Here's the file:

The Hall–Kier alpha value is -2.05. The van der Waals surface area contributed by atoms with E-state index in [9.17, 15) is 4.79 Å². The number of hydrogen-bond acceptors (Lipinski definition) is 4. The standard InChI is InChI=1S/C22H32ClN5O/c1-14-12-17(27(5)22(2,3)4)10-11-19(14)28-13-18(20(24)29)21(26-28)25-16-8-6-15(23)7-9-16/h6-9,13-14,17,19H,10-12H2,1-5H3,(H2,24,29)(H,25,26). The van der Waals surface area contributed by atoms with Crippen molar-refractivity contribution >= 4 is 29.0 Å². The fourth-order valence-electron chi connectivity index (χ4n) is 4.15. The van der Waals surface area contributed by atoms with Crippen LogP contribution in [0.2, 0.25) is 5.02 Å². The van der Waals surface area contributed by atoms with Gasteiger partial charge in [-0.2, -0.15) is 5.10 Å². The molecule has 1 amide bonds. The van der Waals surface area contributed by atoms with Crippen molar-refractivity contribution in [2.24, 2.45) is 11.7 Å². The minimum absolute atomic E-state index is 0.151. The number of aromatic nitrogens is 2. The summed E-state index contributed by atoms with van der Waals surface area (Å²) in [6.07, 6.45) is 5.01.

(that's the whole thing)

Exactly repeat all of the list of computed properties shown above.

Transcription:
The Hall–Kier alpha value is -2.05. The van der Waals surface area contributed by atoms with E-state index in [9.17, 15) is 4.79 Å². The number of hydrogen-bond acceptors (Lipinski definition) is 4. The standard InChI is InChI=1S/C22H32ClN5O/c1-14-12-17(27(5)22(2,3)4)10-11-19(14)28-13-18(20(24)29)21(26-28)25-16-8-6-15(23)7-9-16/h6-9,13-14,17,19H,10-12H2,1-5H3,(H2,24,29)(H,25,26). The van der Waals surface area contributed by atoms with Crippen molar-refractivity contribution >= 4 is 29.0 Å². The fourth-order valence-electron chi connectivity index (χ4n) is 4.15. The van der Waals surface area contributed by atoms with Crippen LogP contribution in [0.2, 0.25) is 5.02 Å². The van der Waals surface area contributed by atoms with Gasteiger partial charge in [-0.2, -0.15) is 5.10 Å². The molecule has 1 amide bonds. The van der Waals surface area contributed by atoms with Crippen molar-refractivity contribution in [2.24, 2.45) is 11.7 Å². The minimum absolute atomic E-state index is 0.151. The number of aromatic nitrogens is 2. The summed E-state index contributed by atoms with van der Waals surface area (Å²) in [6.07, 6.45) is 5.01.